Orange Blog

By: AJDA, Aug 14, 2015

Classifying instances with Orange in Python

Last week we showed you how to create your own data table in Python shell. Now we’re going to take you a step further and show you how to easily classify data with Orange. First we’re going to create a new data table with 10 fruits as our instances. import Orange from Orange.data import * color = DiscreteVariable("color", values=["orange", "green", "yellow"])calories = ContinuousVariable("calories") fiber = ContinuousVariable("fiber") fruit = DiscreteVariable("fruit", values=["orange", "apple", "peach"]) domain = Domain([color, calories, fiber], class_vars=fruit) data=Table(domain, [</span> ["green", 4, 1.


By: AJDA, Jul 24, 2015

Visualizing Misclassifications

In data mining classification is one of the key methods for making predictions and gaining important information from our data. We would, for example, use classification for predicting which patients are likely to have the disease based on a given set of symptoms. In Orange an easy way to classify your data is to select several classification widgets (e.g. Naive Bayes, Classification Tree and Linear Regression), compare the prediction quality of each learner with Test Learners and Confusion Matrix and then use the best performing classifier on a new data set for classification.


By: AJDA, Jul 10, 2015

Learn with Paint Data

Paint Data widget might initially look like a kids’ game, but in combination with other Orange widgets it becomes a very simple and useful tool for conveying statistical concepts, such as k-means, hierarchical clustering and prediction models (like SVM, logistical regression, etc.). The widget enables you to draw your data on a 2-D plane. You can name the x and y axes, select the number of classes (which are represented by different colors) and then position the points on a graph.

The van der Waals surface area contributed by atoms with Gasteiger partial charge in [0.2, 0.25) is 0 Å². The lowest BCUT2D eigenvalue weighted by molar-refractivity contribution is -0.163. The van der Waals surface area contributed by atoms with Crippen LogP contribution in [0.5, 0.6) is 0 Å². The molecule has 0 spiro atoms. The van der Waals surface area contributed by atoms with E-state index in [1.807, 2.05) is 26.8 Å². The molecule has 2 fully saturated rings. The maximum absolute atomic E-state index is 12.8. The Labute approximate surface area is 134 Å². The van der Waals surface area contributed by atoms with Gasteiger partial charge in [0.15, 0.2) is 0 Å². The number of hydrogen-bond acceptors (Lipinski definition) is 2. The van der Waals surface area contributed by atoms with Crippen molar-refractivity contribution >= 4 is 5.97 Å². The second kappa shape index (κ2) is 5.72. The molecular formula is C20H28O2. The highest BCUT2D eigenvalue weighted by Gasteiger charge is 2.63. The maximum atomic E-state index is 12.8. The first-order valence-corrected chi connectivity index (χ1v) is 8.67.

By: AJDA, Jul 3, 2015

Support vectors output in SVM widget

Did you know that the widget for support vector machines (SVM) classifier can output support vectors? And that you can visualise these in any other Orange widget? In the context of all other data sets, this could provide some extra insight into how this popular classification algorithm works and what it actually does. Ideally, that is, in the case of linear seperability, support vector machines (SVM) find a **hyperplane with the largest margin **to any data instance.


By: BIOLAB, Apr 30, 2012

Orange GSoC: Multi-Target Learning for Orange

Orange already supports multi-target classification, but the current implementation of clustering trees is written in Python. One of the five projects Orange has chosen at this year’s Google Summer of Code is the implementation of clustering trees in C. The goal of my project is to speed up the building time of clustering trees and lower their spatial complexity, especially when used in random forests. Implementation will be based on Orange’s SimpleTreeLearner and will be integrated with Orange 3.


By: BIOLAB, Jan 9, 2012

Multi-label classification (and Multi-target prediction) in Orange

The last summer, student Wencan Luo participated in Google Summer of Code to implement Multi-label Classification in Orange. He provided a framework, implemented a few algorithms and some prototype widgets. His work has been “hidden” in our repositories for too long; finally, we have merged part of his code into Orange (widgets are not there yet …) and added a more general support for multi-target prediction. You can load multi-label tab-delimited data (e.


By: BIOLAB, Sep 2, 2011

GSoC Review: Multi-label Classification Implementation

Traditional single-label classification is concerned with learning from a set of examples that are associated with a single label l from a set of disjoint labels L, |L| > 1. If |L| = 2, then the learning problem is called a binary classification problem, while if |L| > 2, then it is called a multi-class classification problem (Tsoumakas & Katakis, 2007). Multi-label classification methods are increasingly used by many applications, such as textual data classification, protein function classification, music categorization and semantic scene classification.


By: BIOLAB, Aug 24, 2011

Faster classification and regression trees

SimpleTreeLearner is an implementation of classification and regression trees that sacrifices flexibility for speed. A benchmark on 42 different datasets reveals that SimpleTreeLearner is 11 times faster than the original TreeLearner. The motivation behind developing a new tree induction algorithm from scratch was to speed up the construction of random forests, but you can also use it as a standalone learner. SimpleTreeLearner uses gain ratio for classification and MSE for regression and can handle unknown values.